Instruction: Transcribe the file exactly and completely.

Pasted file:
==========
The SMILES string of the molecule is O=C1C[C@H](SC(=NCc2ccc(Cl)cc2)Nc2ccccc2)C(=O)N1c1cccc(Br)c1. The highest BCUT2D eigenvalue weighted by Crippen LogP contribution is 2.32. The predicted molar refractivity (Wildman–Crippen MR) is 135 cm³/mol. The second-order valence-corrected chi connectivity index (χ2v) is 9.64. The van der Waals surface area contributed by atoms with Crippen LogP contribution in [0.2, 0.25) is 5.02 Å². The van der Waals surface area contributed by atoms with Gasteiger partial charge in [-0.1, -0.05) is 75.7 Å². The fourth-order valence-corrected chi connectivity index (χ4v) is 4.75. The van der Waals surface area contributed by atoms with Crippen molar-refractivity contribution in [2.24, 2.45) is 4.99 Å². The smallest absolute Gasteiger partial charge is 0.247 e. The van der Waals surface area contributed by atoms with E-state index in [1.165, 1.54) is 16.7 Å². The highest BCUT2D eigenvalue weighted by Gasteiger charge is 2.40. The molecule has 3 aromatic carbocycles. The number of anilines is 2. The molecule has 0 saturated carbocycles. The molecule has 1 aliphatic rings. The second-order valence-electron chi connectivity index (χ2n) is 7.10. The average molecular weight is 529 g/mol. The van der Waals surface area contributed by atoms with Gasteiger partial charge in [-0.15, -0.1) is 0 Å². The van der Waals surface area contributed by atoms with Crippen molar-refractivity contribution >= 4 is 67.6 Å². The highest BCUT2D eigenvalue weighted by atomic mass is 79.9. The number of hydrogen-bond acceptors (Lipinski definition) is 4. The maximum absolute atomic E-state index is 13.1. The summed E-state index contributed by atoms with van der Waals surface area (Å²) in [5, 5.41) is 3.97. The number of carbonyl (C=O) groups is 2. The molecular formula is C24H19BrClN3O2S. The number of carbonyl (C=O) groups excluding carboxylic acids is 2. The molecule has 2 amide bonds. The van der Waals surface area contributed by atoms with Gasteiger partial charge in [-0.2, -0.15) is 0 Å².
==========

The SMILES string of the molecule is O=C1C[C@H](SC(=NCc2ccc(Cl)cc2)Nc2ccccc2)C(=O)N1c1cccc(Br)c1. The highest BCUT2D eigenvalue weighted by Crippen LogP contribution is 2.32. The predicted molar refractivity (Wildman–Crippen MR) is 135 cm³/mol. The second-order valence-corrected chi connectivity index (χ2v) is 9.64. The van der Waals surface area contributed by atoms with Crippen LogP contribution in [0.2, 0.25) is 5.02 Å². The van der Waals surface area contributed by atoms with Gasteiger partial charge in [-0.1, -0.05) is 75.7 Å². The fourth-order valence-corrected chi connectivity index (χ4v) is 4.75. The van der Waals surface area contributed by atoms with Crippen molar-refractivity contribution in [2.24, 2.45) is 4.99 Å². The smallest absolute Gasteiger partial charge is 0.247 e. The van der Waals surface area contributed by atoms with E-state index in [1.165, 1.54) is 16.7 Å². The highest BCUT2D eigenvalue weighted by Gasteiger charge is 2.40. The molecule has 3 aromatic carbocycles. The number of anilines is 2. The molecule has 0 saturated carbocycles. The molecule has 1 aliphatic rings. The second-order valence-electron chi connectivity index (χ2n) is 7.10. The average molecular weight is 529 g/mol. The van der Waals surface area contributed by atoms with Gasteiger partial charge in [-0.15, -0.1) is 0 Å². The van der Waals surface area contributed by atoms with Crippen molar-refractivity contribution >= 4 is 67.6 Å². The highest BCUT2D eigenvalue weighted by atomic mass is 79.9. The number of hydrogen-bond acceptors (Lipinski definition) is 4. The maximum absolute atomic E-state index is 13.1. The summed E-state index contributed by atoms with van der Waals surface area (Å²) in [5, 5.41) is 3.97. The number of carbonyl (C=O) groups is 2. The molecular formula is C24H19BrClN3O2S. The number of carbonyl (C=O) groups excluding carboxylic acids is 2. The molecule has 2 amide bonds. The van der Waals surface area contributed by atoms with Gasteiger partial charge in [-0.2, -0.15) is 0 Å².